Sinclair is waiting at a docking bay for the arrival of Dr. Stephen Franklin, the new medical chief of staff--and evidently an old friend of Sinclair. Right after the new doctor arrives, Sinclair gets a message from the bridge that there's a disturbance at the jump gate.
On the bridge, Sinclair finds out that a very damaged ship has come spinning out of the jump gate. The ship is out of control and is on a collision course with the station. The ship cannot be identified--its configuration doesn't match anything they've seen before. Sinclair decides to go outside the station and try to grapple the unknown ship with a ship of his own in order to prevent the ship from crashing into Babylon 5. He gives the order to destroy the unknown ship only if he fails to stop it. After a number of failed attempts, he is successful in grappling the ship and preventing it from hitting the station.
Matching rotation with the alien ship.
As Sinclair is on his way to the Medical Lab to check with the injured pilot of the unknown ship, Delenn meets up with him and offers her help in identifying the unknown pilot. When they arrive, they find that Dr. Franklin is unsure of the condition of the alien pilot, simply because he knows too little about the unknown alien's physiology. Upon seeing the patient, however, Delenn immediately recognizes him and has a surprising reaction: she attempts to kill him. Sinclair stops this attempt only with difficulty. Delenn warns Sinclair to kill the patient immediately, because the patient is a "Soul Hunter" who steals people's souls. She warns Sinclair to get rid of the patient, "before someone dies!"
Later, Delenn apologizes to Sinclair for her actions in the Medical Lab. Sinclair comments on her unusual behavior; he has never before seen such a violent reaction from Delenn. "You don't know these things as I do," replies Delenn, who explains that all Minbari are taught to be afraid of the soul hunters. Soul hunters, she explains, are immortal beings who are drawn toward death and who steal people's souls at the moment of death. They don't steal every soul, only ones which they deem to be worthy enough. Delenn also explains that the soul hunters have previously shown an interest in "certain classes of Minbari." She again warns Sinclair to send the soul hunter away.
Meanwhile, in the alien sector of Babylon 5, a gambler is running a seemingly-innocuous, familiar game where he hides a ball under one of three cups and has a player choose which cup they think the ball is under. In the Med Lab, the voice of this gambler is echoed and heard in the mind of the soul hunter, who awakes suddenly.
Garibaldi, in the meantime, warns Sinclair that many people in the alien sector seem to be "hiding"--that the alien sector is basically deserted. Ships which were not scheduled to leave for months are suddenly requesting departure. It seems that the aliens are afraid of the soul hunter.
The voice of the gambler continues to echo in the mind of the soul hunter. The gambler meanwhile has won a game, but is violently confronted by the loser, who proves that the gambler was cheating. The loser starts to chase the gambler, while the gambler runs away.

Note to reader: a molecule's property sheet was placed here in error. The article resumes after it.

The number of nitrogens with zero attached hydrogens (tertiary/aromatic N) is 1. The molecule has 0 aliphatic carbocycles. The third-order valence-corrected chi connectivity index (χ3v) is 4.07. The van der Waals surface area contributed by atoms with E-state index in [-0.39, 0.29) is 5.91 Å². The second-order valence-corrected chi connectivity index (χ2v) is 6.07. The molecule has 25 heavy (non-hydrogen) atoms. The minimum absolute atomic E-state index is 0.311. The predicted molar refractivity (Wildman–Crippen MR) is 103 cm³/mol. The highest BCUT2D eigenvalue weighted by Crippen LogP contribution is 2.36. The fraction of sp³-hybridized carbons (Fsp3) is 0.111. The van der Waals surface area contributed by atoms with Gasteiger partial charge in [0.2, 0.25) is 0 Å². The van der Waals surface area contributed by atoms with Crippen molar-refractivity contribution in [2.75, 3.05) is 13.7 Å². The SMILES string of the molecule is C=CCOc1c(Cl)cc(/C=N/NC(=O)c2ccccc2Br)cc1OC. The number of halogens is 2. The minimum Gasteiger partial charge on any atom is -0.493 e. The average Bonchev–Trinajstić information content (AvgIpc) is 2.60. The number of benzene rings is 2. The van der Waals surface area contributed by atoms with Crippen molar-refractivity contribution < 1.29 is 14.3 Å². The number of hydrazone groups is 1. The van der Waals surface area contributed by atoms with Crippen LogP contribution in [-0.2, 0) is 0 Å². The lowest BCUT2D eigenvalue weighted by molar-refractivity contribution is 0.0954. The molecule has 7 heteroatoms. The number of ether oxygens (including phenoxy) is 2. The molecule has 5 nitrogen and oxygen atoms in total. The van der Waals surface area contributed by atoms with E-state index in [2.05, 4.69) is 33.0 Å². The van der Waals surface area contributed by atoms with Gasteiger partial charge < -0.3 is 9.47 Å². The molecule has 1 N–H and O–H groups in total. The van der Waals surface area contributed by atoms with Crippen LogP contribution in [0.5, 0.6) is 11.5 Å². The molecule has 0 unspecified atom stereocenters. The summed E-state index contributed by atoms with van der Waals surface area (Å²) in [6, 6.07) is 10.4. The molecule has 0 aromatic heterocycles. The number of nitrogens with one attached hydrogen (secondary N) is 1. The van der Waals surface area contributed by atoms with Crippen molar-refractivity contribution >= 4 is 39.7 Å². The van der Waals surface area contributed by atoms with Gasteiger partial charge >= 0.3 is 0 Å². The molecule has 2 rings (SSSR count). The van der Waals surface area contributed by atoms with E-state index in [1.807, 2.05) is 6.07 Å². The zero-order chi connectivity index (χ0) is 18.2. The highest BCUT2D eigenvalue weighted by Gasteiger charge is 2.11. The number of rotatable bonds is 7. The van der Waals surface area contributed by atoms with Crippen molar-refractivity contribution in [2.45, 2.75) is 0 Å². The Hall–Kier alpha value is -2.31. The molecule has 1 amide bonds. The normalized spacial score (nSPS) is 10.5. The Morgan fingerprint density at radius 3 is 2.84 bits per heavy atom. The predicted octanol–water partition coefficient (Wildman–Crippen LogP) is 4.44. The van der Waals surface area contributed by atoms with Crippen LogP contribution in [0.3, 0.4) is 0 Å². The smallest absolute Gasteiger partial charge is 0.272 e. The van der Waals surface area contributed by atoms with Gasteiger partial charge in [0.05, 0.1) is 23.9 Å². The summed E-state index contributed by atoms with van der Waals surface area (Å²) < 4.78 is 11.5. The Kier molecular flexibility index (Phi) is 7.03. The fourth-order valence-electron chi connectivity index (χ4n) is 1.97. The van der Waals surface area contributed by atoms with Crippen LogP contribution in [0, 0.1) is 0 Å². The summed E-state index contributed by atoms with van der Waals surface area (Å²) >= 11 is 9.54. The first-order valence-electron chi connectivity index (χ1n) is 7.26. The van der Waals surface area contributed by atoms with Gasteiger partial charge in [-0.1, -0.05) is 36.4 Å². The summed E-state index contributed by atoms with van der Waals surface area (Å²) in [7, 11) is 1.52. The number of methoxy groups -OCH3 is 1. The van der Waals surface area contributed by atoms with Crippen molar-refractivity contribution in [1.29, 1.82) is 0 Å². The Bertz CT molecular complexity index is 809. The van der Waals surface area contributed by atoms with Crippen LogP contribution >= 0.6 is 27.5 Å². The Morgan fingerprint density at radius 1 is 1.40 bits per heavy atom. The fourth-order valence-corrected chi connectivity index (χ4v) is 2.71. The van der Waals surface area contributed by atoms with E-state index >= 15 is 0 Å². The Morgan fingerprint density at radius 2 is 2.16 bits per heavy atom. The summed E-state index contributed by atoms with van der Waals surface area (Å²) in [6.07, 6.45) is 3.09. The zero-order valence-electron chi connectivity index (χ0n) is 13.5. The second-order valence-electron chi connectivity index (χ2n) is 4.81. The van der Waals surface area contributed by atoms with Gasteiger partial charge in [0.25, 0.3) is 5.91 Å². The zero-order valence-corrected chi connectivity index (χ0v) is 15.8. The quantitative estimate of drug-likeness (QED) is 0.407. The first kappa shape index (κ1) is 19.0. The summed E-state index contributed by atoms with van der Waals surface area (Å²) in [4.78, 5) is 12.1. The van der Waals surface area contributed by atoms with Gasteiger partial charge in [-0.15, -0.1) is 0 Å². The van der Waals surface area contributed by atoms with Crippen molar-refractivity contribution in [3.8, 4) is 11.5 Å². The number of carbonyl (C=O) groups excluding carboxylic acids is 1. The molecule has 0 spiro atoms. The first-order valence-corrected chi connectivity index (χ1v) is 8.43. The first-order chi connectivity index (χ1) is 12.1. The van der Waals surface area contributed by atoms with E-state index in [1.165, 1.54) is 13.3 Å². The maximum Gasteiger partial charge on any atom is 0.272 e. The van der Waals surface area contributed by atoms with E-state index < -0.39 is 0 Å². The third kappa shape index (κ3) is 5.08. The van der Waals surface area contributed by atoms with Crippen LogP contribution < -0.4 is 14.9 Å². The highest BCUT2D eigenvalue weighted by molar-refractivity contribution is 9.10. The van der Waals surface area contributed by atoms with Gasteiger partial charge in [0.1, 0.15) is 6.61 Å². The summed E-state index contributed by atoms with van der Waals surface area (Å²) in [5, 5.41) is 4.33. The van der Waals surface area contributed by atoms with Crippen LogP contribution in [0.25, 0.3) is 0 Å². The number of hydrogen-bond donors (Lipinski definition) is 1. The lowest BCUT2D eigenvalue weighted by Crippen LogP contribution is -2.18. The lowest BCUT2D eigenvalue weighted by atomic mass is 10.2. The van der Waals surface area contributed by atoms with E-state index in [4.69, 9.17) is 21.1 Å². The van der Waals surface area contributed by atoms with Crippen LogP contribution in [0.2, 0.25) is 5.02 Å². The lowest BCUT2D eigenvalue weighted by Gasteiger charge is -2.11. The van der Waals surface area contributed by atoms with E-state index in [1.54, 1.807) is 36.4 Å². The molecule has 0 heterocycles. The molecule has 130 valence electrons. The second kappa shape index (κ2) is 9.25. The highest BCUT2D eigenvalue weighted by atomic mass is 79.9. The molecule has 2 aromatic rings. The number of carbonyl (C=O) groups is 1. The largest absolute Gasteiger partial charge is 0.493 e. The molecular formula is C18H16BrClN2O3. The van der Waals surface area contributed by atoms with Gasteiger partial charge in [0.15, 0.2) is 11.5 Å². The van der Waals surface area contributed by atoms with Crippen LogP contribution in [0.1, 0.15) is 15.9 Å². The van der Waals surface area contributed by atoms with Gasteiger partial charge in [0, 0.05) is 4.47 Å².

Fleeing the scene.
When Dr. Franklin next walks into the Med Lab, he is surprised to find that his patient is awake and standing. "I have been to your world," says the newly-awoken soul hunter. "Can you feel it?" he asks, but Dr. Franklin just gives him a perplexed look. Meanwhile, the gamble is still running away from his pursuer. "It comes," says the soul hunter. Meanwhile, in the alien sector, the gambler's pursuer finally catches up with him and stabs him. "It comes!" repeats the soul hunter.
The gambler is brought to the Med Lab, where it becomes nearly certain that the soul hunter realizes that the gambler's dying. As the gambler finally dies, the soul hunter says, in a contemplative voice, "Quick flash. The deep blue of pain. Dull, muffled. Slower, now. Closer, now. Gone, now! Gone! If you could only see."
Sinclair comes to visit the soul hunter in the Med Lab, where the soul hunter is chanting to himself and is refusing to speak with Sinclair, who wants to know how the soul hunter knew that the gambler was dying. Trying to get his attention, Sinclair confronts him: "Did you come here for his soul? Oh, we've heard, if you're wondering." Sinclair expresses his disbelief that the idea of "soul hunting," and, further trying to pique the soul hunter's attention, accuses him of being a thief--a stealer of souls.
"We are not thieves," replies the soul hunter. "We are preservers. We act only for the greater good."
"The Minbari don't seem to think so," contests Sinclair.
"The Minbari: pale; bloodless; look into their eyes and see nothing but mirrors; infinities of reflection. Will not let us help them." The soul hunter then explains that his kind are drawn toward death--toward the moment of death--in order to save and preserve certain souls. Not every soul; only outstanding ones-- those of "leaders, thinkers, poets, dreamers, blessed lunatics." Sinclair asks what the soul hunters actually =do= with the souls once they have them. The soul hunter replies that they talk, listen, and learn from them. Dr. Franklin, who has been standing by Sinclair, comments to Sinclair that what the soul hunter is saying is truly impossible--that, with enough technology, a person's thoughts could be saved, but that the idea of taking someone's "soul" is not possible.